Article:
Member for Cook Billy Gordon, Wujal Wujal Aboriginal Shire Mayor Desmond Tayley Lockhart River Aboriginal Shire Mayor Wayne Butcher and representatives of the Cape Indigenous Mayors Alliance welcome this commitment and looks forward to working with Minister Dick and his department to bring the plan to fruition.
‘We need appropriately funded, community led and driven health care services and solutions for Cape York. That’s what will make the difference to our people’s lives,’ Clr Tayley said.
‘There is clear evidence that community led, community driven, culturally appropriate health care makes a difference to health outcomes in Aboriginal and Torres Strait Islander communities. There is also clear evidence that comprehensive primary healthcare is the best way to keep people healthy, regardless of background or socioeconomic status.’
Chairman Thomas Hudson states: ‘Our children and their families’ life expectancy is 23 years’ lower in the Cape then the rest of Queensland. Our communities need to take control of their own health outcomes – transitioning to community led, community driven, community staffed health service will make a critical difference in helping close the gap.’
Clr Butcher said ‘Cape York people will benefit from the Minister’s commitment to transition primary health care services to one provider.’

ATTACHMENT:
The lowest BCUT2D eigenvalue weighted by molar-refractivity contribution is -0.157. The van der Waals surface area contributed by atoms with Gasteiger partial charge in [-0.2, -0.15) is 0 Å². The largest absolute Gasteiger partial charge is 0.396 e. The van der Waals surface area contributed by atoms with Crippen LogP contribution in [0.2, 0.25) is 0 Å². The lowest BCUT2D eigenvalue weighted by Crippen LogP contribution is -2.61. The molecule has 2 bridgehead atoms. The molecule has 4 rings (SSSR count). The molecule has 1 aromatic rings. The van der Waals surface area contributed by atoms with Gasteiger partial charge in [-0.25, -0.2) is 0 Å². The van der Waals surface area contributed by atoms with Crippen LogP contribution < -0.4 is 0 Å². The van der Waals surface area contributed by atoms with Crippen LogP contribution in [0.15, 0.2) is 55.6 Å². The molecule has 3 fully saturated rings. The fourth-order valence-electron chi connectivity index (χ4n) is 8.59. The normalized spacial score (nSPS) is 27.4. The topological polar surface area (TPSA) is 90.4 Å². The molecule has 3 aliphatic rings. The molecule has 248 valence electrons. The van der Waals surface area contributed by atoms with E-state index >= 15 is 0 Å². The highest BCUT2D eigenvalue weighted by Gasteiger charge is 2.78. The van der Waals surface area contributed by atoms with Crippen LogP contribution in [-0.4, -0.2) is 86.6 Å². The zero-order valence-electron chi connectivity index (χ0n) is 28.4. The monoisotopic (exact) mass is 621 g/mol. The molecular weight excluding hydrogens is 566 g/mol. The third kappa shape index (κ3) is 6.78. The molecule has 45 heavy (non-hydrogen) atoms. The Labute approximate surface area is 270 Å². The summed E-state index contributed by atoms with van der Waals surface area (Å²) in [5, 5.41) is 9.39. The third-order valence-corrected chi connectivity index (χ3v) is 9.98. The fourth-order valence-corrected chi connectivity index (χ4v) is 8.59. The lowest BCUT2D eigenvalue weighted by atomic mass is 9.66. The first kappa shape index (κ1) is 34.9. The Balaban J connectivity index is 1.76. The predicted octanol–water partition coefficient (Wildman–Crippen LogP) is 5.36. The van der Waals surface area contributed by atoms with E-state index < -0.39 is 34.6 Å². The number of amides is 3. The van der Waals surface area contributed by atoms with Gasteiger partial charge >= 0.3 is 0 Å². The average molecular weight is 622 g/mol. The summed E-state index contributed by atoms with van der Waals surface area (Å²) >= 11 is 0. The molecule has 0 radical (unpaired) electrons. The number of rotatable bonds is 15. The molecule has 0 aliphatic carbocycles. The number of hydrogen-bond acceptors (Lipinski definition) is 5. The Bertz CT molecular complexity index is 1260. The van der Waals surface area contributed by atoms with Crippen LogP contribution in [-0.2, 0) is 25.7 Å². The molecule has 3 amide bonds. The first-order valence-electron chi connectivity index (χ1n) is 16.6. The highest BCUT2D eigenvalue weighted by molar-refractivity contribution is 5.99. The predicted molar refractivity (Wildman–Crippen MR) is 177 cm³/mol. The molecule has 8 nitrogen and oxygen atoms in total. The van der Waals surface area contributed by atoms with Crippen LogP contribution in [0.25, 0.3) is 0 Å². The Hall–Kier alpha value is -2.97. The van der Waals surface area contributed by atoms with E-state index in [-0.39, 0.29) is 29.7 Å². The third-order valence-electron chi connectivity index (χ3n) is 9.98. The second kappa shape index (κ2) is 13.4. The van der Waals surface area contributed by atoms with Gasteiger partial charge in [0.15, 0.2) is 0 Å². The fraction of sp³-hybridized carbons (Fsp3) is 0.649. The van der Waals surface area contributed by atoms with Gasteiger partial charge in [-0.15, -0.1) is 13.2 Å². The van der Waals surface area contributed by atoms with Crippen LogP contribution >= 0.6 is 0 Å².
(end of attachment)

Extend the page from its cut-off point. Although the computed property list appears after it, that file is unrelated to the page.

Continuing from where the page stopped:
The plan would mean an end to fragmented services and service gaps, as he believes the Health Minister knows there is a crisis facing Cape York people’s health. To have a one stop shop, that is community led and community driven, will be a game changer.’
‘Community leaders have been calling for equitable health funding, equitable access to health services and culturally appropriate comprehensive primary health care. Minister Dick has indicated that he is serious about listening to community and community leaders when it comes to this critically important issue,’ Mr Gordon said.
‘I look forward to working in partnership with the Government, Mayors and Aboriginal and Torres Strait Islander Community Controlled Health Organisation sector to deliver community led, community driven health services to the Aboriginal and Torres Strait Islander people of Cape York. With the intention of reducing the number of funerals and deaths that our people of Cape York face all too often.’